Who's In It: Paul Giamatti, Amy Ryan, Bobby Cannavale, Jeffrey Tambor, Melanie Lynskey, Alex Shaffer, Margo Martindale, David Thompson
The Basics: Low-key indie family dramedies are never easy to encapsulate, but here goes... Paul Giamatti is a suburban lawyer and part-time high school wrestling coach who, because he's kind and decent and lives in 2010 and isn't a CEO of anything, is struggling to provide for his family. When given the opportunity to earn extra money as legal guardian for an elderly man with the onset of dementia, he makes the unethical decision of pocketing the stipend and putting the man into a nursing home. The fallout from that wrong turn involves the old guy's no-good mess of a daughter and, more importantly, his grandson on the run who also happens to be a very talented high school wrestler. Complications pin them all to the mat. That's wrestling talk, FYI.
What's The Deal: I forgave this movie its too-neat, too-tidy, let-everyone-off-the-hook resolution because of what it did well on its way there. (Sorry if that counts as kind of a spoiler, but it's important not to set your realism expectations too high.) It's funny, it's intelligent, it dares to be about regular people with a script that doesn't saddle those people with the usual indie film oddball personality defects/fetishes/fake-charming obsessions. It's just about a family on the verge of financial trouble who wind up doing both the wrong thing and the right thing simultaneously, almost accidentally in fact, and it's warmhearted in way that doesn't feel too oppressive. In a time when big studios don't even try to make movies like this anymore, to grump too hard about minor disappointment feels wrong.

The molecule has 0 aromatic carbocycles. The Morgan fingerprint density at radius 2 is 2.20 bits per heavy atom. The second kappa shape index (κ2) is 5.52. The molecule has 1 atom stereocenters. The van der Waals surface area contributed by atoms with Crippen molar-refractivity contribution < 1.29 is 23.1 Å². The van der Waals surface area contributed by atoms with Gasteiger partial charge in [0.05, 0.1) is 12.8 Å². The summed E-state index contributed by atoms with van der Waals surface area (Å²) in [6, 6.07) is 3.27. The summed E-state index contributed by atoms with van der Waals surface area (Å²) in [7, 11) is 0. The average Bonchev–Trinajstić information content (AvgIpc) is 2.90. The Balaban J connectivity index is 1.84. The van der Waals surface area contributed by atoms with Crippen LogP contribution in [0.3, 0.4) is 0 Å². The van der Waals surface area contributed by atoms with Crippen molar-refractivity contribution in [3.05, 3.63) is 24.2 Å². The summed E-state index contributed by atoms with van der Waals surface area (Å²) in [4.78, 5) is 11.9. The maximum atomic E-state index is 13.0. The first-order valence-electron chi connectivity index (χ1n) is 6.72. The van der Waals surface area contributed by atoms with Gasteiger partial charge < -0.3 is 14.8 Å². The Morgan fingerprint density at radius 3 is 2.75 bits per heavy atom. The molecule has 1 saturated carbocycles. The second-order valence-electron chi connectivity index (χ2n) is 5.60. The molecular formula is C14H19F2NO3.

Who Keeps It On Its Feet: Paul Giamatti has the gift of taking movies that are falling into a million horrible pieces (like Lady In The Water) and making them watchable. Here he comes off as exactly the sort of somewhat annoyed, somewhat anxious, somewhat morally conflicted schlubby guy he's perfected in other films. He conveys human ambiguities and fears you recognize in yourself, even if you're not a middle-aged white male. Amy Ryan makes a great concerned mom/former Bon Jovi groupie and newcomer Alex Shaffer, as the troubled teen, is not only a ringer for very young Sean Penn in almost every way, he's also a nationally ranked high school wrestler himself. So authenticity points for that.
Okay I Changed My Mind. I'm Going To Grump About It A Little: Director Tom McCarthy probably means well. But his sensibility is as tough as a basket of kittens. Over the course of three movies now (The Station Agent, The Visitor and this one) he's shown that he can create lovable characters and get you on their side, but he steadfastly refuses to push any of them into a too-dark corner for more than a few moments at a time. While this particular movie feels less arm-twisty on its road to happiness than The Visitor, he seems addicted, in general, to the feel-good ending, something that may please a specific kind of undemanding audience, but is really sort of a bummer in the long run. Who wants to be able to predict going in that pretty much everybody and everything is going to be alright by the time the credits roll?